The Gaess Outdoor Advertising Photographs collection spans the decades of the 1950s and 1960s and includes black-and-white photographs and negatives of painted and blank billboard structures, locations, proposed locations and competitors' billboards. Clients include Budweiser (Anheuser-Busch), Cities Service, Gulf Oil, Schaefer and Schlitz.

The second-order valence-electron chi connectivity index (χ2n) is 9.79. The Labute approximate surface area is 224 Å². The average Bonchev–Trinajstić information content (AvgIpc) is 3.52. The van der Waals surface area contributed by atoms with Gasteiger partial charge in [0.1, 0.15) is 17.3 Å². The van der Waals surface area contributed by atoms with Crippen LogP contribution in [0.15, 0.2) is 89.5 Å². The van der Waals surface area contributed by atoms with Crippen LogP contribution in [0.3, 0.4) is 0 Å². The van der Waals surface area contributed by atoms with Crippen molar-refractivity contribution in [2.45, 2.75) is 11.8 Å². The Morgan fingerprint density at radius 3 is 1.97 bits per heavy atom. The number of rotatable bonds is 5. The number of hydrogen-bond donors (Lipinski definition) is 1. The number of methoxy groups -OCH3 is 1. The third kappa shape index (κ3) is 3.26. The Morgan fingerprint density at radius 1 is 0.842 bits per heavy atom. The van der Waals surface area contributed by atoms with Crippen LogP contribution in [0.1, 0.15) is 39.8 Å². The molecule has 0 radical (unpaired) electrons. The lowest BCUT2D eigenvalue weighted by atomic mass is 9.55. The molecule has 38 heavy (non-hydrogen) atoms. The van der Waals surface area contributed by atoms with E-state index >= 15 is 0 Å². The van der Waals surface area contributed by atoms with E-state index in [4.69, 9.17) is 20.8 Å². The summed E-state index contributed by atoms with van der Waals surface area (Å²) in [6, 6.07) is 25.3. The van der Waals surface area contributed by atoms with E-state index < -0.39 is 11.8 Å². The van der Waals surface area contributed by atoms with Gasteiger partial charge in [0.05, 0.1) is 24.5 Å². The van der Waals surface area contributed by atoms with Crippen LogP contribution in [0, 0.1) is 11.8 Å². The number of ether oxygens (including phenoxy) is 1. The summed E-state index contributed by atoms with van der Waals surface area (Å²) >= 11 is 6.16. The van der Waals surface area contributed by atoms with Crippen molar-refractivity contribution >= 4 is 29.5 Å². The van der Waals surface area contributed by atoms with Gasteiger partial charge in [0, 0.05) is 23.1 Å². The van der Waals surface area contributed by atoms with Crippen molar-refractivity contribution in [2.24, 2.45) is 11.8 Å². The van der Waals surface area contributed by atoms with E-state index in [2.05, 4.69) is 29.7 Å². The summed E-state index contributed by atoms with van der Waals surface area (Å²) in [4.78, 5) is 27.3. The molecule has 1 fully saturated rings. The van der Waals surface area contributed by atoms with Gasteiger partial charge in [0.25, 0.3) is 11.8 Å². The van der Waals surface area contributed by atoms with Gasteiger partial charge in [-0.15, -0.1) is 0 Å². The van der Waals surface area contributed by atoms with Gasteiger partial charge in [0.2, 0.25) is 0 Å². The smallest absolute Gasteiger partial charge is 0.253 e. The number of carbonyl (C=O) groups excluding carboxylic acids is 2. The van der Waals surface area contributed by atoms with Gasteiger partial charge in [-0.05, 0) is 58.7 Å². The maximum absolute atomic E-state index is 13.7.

The Gene Federico Papers span the years 1918-2003, with the bulk of the collection dating 1951-1991. The collection documents Federico's sixty years as a pioneering leader in advertising and graphic design, and contains materials from a variety of formats, including correspondence, writings, advertisements proofs and clippings, graphic design and printed materials, posters, sketches/sketchbooks, photographs, negatives, and videotapes. In addition to limited personal and biographical material, the collection primarily documents Federico's creative output as a graphic designer, art director, and advertising executive at agencies including Grey Advertising, Doyle Dane Bernbach, Douglas D. Simon, Benton & Bowles, Warwick & Legler, and as a principal at Lord Geller Federico Einstein; the collection has limited material relating to the specific agencies for which he worked. The collection also documents Federico's extensive freelance and exhibition work throughout his career (most notably the "Love of Apples" and "24-Page Book" designs), in addition to his later consulting work for Brouillard Communications. Client advertisements and graphic design materials compose the majority of the collection. Significant clients represented include: Christian Dior; Elektra Records; Elizabeth Arden; Goldman Sachs; IBM; L'Aiglon Apparel; Lady Pepperell; Napier; The New Yorker; and Woman's Day. Though an art director throughout most of his career, Federico contributed significantly to the graphic design and typographical components of advertising. Through clear and innovative integration of design and typographical components, Federico pioneered the use of visual puns in advertisements, and emphasized clarity of message over design complexity. The collection will be of particular value to researchers interested in developments in print advertising and typographical design since World War II. The collection is organized into six series which focus on Federico's contributions to advertising and graphic design: Professional Files, Personal Files, Graphic Design, Advertising Campaigns, Photographs and Negatives, and Videocassettes.